The phosphatidylinositide (PI)1 3-kinase family contains a group of biochemically diverse forms (Liscovitch and Cantley, 1995). The canonical PI 3-kinase, p85/p110, is a heterodimer consisting of an 85-kD regulatory subunit and a 110-kD catalytic subunit that associates with activated receptor tyrosine kinases (Schlessinger and Ullrich, 1992). Activation of the lipid kinase leads to the production of phosphoinositide 3,4,5-trisphosphate (PI(3,4,5)P3), an acidic phospholipid that acts as a second messenger (Downes and Carter, 1991). This lipid acts to stimulate cell proliferation (Cantley et al., 1991), regulate actin cytoskeleton changes, and induce membrane ruffling (Wennstrom et al., 1994). Recent evidence suggests that the lipid kinase may activate Rac GTPases that are responsible for the observed changes in the plasma membrane (Ridley et al., 1992; Hawkins et al., 1995).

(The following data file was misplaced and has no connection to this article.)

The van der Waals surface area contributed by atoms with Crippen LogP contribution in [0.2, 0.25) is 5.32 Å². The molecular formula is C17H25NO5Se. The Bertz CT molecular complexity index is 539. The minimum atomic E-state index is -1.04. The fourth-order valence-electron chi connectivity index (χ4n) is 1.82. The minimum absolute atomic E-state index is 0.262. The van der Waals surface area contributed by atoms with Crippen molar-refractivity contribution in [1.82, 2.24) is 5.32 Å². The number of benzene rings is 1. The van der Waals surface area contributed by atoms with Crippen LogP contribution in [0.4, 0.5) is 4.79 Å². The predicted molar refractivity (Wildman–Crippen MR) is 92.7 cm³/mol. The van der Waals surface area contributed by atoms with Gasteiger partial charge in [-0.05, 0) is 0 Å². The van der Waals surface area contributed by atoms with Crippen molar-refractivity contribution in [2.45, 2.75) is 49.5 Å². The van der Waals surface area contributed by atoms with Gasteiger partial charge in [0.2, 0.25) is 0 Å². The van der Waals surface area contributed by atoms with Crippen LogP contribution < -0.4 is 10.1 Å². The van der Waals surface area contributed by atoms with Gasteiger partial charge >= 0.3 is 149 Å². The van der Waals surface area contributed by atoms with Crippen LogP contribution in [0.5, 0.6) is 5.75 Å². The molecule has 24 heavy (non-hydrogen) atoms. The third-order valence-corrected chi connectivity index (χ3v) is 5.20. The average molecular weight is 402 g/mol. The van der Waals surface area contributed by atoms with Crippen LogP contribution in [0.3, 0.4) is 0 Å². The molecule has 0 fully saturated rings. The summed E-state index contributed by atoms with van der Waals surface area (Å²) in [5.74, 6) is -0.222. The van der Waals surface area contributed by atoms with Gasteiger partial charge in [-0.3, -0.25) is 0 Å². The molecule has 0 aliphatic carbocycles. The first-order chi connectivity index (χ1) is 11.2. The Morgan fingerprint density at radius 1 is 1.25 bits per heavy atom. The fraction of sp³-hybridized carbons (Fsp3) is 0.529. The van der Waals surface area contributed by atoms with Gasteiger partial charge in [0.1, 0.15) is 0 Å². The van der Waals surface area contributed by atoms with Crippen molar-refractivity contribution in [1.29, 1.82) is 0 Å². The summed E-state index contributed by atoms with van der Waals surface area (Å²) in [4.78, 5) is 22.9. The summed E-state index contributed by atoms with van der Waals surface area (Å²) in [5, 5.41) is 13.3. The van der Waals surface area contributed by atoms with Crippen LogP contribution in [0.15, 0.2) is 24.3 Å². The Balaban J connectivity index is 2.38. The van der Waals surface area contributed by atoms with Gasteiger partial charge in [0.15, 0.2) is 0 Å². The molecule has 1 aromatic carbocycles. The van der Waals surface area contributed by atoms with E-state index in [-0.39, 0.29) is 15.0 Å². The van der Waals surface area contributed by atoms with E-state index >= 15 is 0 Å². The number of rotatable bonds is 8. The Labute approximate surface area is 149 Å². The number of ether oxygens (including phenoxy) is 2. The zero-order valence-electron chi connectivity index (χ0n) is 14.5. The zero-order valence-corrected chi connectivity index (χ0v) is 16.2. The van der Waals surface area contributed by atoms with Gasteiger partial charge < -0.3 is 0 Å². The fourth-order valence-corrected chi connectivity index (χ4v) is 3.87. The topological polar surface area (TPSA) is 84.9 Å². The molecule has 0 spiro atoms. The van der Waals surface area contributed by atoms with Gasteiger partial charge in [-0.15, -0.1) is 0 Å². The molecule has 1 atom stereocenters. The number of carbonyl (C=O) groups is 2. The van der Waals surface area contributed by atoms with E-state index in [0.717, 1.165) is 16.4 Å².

PI 3-kinases have also been implicated in the regulation of membrane traffic. For instance, mutations in the PDGF receptor that inactivate binding of the p85/p110 PI 3-kinase result in a block in transport of these receptors to a compartment involved in degradation (Joly et al., 1994). Also, inactivation of PI 3-kinase (possibly p85/p110) with the inhibitor, wortmannin (Arcaro and Wymann, 1993), results in a 50% decrease in pinocytosis in baby hamster kidney cells (Clague et al., 1995; Li et al., 1995), an inhibition of endosomal fusion in vitro (Jones and Clague, 1995) and blockage of transport of glucose transporters to the cell surface in response to insulin (Okada et al., 1994; Cheatham et al., 1994).